Although they’re very different states – Chiapas is mountainous, and Tabasco is steamy lowlands – we group them together here, because travellers will usually pass through one or both of them en route to the Yucatán. Endowed with a stunning variety of cultures, landscapes and wildlife, Chiapas has much to tempt visitors, but the biggest draw is how many indigenous traditions survive intact, as well as how much pristine wilderness exists. The state of Tabasco, by contrast, is less aesthetically attractive than its neighbour, and its rural areas see almost no tourists. But its capital, Villahermosa, is a transit hub, and archeology buffs know the region as the heartland of the Olmecs, Mexico’s earliest developed civilization.
Chiapas was administered by the Spanish as part of Guatemala until 1824, when it seceded to join newly independent Mexico. The state is now second only to Oaxaca in Indian population: about 25 percent of its four million-plus inhabitants are thought to be indígenas, of some fourteen ethnic groups, most of Maya origin. Tuxtla Gutiérrez is the capital, but travellers usually head straight for the colonial town of San Cristóbal de las Casas, tucked among the mountains in the centre of the state and surrounded by strongholds of Tzotzil and Tzeltal Maya culture. Ancient customs and religious practices carry on in these villages, yet as picturesque as life here may sometimes seem, villagers often live at the barest subsistence level, with their lands and livelihoods in precarious balance. These troubles helped fuel the 1994 Zapatista rebellion, and although that conflict has long subsided, many of the core issues concerning land use remain unresolved. Now illegal immigration is the bigger issue, and a heavy military presence focuses more on the Guatemalan border and the eastern half of the state.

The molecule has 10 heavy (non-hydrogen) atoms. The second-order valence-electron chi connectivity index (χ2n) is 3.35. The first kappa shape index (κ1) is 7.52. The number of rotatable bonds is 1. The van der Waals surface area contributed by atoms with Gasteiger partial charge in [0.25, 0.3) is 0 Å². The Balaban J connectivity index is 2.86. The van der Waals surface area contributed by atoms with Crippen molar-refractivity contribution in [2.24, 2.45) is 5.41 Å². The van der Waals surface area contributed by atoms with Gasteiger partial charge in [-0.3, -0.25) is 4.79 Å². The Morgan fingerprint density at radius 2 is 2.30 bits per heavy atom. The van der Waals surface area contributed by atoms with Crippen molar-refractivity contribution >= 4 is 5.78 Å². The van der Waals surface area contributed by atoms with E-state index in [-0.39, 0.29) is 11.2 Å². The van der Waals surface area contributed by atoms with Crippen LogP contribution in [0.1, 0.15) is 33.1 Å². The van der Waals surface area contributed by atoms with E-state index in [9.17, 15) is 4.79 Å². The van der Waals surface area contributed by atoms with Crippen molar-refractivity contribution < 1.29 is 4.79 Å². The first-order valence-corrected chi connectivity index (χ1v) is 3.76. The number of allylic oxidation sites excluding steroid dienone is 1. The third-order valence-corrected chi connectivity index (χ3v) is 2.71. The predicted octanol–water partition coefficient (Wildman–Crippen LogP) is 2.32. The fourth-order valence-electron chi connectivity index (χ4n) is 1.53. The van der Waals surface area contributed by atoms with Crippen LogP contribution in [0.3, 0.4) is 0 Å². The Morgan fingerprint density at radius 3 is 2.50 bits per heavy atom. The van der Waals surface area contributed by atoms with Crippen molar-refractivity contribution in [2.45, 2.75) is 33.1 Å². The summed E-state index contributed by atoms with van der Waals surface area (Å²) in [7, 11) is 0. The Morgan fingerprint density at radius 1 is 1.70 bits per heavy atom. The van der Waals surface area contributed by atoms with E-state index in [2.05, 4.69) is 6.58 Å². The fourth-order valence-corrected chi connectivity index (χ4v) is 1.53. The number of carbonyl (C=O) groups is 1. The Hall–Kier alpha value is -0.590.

In Tabasco, Villahermosa is the vibrant, modern capital, with a wealth of parks and museums, the best of which is Parque La Venta, where the original massive Olmec heads are on display. In the extreme southwest, bordered by Veracruz and Chiapas, a section of Tabasco reaches into the Sierra de Chiapas up to 1000m high. Here, in a region almost never visited by outsiders, you can splash in pristine rivers in Tapijulapa and explore the astonishing ruins of Malpasito, a city of the mysterious Zoque culture.